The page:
Filtering by Tag: Denard Span

Revisiting Span

Just last month I wrote about how Denard Span was performing offensively. In that piece I concluded that Span was an average contributor on offense, which made him a valued member of the Nationals. I closed the piece saying "he probably just shouldn’t be batting leadoff, but that’s a discussion for another day." Well 36 straight games on-base later and that statement is no longer true. Now I still believe I was correct at the time of the article, so what has changed since that first post? To find out let's take a comparison of the stats I noted in the first piece and what they look like now.

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Leading Off: Jayson Werth vs. Denard Span

Heading into the 2014 Washington Nationals season the biggest debate going is who should lead off. It looks like Matt Williams is going to put Denard Span in that spot trusting that the comfort that he felt in the second half of 2013 is going to continue into 2014; while many stat inclined Nationals fans want it to be Jayson Werth as he has been the team's best OBP guy over the last couple seasons. There are other factors at work in this and the most important is that Jayson Werth doesn't want to lead-off. As a rookie manager Matt Williams needs the team leaders behind him. Ryan Zimmerman has bought into the idea of playing first every now and then, but Werth views himself as more of a run producer than a table setter, and angering him could cause Williams to lose the clubhouse and if that happens his time as a manager will be short lived. With all those factors on the table let's put some numbers to what it means to have Werth leading off over Span. If we use last season's OBP numbers there is a significant separation between Werth's .398 and Span's .327. That is a .071 point difference or 42 extra times on base. With Werth's 2013 wOBA that is 17 extra runs or 1.7 more wins. With the Nationals finishing four games back of a Wild Card spot in 2013 those 1.7 wins wouldn't have made a big difference. At best the Nationals are two games out of the playoffs instead of four but still out of the playoffs, and in 2013 Werth was significantly better than Denard Span. Now let's be a little more realistic.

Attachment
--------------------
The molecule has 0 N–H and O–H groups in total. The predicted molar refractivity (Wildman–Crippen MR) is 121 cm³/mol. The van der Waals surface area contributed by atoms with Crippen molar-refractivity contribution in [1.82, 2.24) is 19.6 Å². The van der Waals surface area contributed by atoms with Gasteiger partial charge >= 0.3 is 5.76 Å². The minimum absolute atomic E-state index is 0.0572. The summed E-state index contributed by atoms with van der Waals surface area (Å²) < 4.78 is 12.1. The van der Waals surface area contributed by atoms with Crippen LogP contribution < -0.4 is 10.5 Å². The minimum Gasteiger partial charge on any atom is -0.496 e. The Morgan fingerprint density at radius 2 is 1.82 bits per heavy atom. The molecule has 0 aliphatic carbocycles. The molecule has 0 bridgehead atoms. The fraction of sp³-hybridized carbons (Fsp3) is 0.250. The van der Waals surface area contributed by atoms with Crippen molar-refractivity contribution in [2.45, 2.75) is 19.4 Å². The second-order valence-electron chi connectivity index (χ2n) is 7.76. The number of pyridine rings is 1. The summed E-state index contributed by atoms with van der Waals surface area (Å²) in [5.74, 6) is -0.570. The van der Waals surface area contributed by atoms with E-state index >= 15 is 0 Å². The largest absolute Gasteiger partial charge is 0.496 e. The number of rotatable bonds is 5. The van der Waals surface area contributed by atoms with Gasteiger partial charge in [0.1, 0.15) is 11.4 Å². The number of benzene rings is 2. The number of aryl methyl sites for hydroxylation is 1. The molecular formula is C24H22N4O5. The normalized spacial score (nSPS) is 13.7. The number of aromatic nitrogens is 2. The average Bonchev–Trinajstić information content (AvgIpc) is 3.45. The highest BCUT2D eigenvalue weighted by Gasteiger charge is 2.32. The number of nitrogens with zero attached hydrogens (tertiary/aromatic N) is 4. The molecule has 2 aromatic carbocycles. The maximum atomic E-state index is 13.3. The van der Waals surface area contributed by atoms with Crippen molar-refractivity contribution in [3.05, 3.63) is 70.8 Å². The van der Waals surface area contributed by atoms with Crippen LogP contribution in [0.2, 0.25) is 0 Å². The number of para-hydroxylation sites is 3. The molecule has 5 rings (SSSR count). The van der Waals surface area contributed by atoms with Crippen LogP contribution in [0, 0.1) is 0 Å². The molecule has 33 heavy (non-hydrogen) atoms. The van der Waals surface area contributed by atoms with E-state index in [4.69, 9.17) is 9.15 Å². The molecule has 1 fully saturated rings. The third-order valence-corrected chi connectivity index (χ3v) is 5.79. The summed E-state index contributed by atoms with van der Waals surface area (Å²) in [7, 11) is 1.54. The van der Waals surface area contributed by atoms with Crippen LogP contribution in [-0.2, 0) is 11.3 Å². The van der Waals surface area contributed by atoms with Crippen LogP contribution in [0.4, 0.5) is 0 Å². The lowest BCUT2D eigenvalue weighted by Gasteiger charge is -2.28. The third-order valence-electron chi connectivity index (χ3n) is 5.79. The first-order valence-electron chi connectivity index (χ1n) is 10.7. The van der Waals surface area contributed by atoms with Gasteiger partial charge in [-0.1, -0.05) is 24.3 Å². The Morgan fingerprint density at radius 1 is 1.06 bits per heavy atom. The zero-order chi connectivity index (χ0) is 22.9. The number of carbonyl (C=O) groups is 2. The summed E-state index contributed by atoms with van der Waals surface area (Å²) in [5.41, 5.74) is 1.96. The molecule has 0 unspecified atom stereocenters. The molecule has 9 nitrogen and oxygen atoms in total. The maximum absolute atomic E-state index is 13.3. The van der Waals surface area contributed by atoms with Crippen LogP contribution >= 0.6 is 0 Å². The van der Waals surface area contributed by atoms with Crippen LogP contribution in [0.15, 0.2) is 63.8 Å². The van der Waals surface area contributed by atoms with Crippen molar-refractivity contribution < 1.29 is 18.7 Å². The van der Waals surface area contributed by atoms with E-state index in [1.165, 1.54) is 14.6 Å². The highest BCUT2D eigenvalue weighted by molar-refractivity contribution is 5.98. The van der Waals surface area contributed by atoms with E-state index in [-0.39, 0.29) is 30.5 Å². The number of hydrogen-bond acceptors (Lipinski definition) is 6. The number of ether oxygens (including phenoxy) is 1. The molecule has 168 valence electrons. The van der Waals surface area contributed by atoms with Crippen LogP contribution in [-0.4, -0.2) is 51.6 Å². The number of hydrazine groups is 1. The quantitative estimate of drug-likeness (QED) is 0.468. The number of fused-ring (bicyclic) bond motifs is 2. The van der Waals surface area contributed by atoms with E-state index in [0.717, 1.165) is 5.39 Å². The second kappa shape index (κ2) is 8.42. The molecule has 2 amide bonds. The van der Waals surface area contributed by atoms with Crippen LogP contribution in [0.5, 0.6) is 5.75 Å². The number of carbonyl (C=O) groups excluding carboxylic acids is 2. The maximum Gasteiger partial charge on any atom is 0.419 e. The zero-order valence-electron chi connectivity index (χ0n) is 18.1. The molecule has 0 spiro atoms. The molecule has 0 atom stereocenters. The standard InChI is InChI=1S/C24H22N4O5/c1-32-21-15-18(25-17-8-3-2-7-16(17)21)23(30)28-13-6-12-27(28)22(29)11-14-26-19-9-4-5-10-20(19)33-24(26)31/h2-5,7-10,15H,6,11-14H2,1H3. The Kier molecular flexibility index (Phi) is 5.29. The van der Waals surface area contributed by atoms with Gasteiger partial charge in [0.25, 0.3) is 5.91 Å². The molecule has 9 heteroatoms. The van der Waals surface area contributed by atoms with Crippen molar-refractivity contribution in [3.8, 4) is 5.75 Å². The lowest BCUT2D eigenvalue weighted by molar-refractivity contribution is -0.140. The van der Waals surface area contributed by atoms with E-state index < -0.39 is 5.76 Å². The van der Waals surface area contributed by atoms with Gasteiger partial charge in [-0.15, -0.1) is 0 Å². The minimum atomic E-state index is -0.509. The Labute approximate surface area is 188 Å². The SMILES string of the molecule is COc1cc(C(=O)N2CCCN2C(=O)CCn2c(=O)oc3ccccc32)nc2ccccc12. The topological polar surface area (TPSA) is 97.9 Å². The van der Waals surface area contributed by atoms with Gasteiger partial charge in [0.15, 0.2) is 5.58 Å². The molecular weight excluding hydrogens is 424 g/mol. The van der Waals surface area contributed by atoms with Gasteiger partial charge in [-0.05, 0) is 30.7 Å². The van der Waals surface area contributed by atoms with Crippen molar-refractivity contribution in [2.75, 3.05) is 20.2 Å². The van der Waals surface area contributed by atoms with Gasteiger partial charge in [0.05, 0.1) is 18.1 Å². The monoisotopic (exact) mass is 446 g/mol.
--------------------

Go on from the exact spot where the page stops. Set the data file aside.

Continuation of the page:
There is a reason that single season stats aren't used when analyzing players. It is rare that a player will put up identical seasons in back to back years. In fact I'm not even certain that any player has had an identical season in back to back years. The truth is all players, for better or worse, regress to the mean. That means we aren't looking at a separation of a .398 OBP compared to a .327 OBP, but Werth's career average of .367 OBP compared to Span's .351 OBP. If both players find their level in 2014 then the difference between Werth leading off over Span is .016 points of OBP or 9 extra times on base over the course of 600 plate appearances. Using Werth's career wOBA that works out to an extra 3 runs.

Is it worth losing the clubhouse over 3 runs? Ask yourself this question and consider that the Nationals front office is considered one of the more analytical front offices in baseball and Matt Williams has stated he is aware of the advanced numbers. If I've run the math on the difference with Werth leading off vs. Span then you can be sure someone in the Nationals organization has run the math on it and that it was ten thousand times more accurate math. The people running baseball teams are doing so for a reason and are vastly smarter than any of us writing about it on our blogs.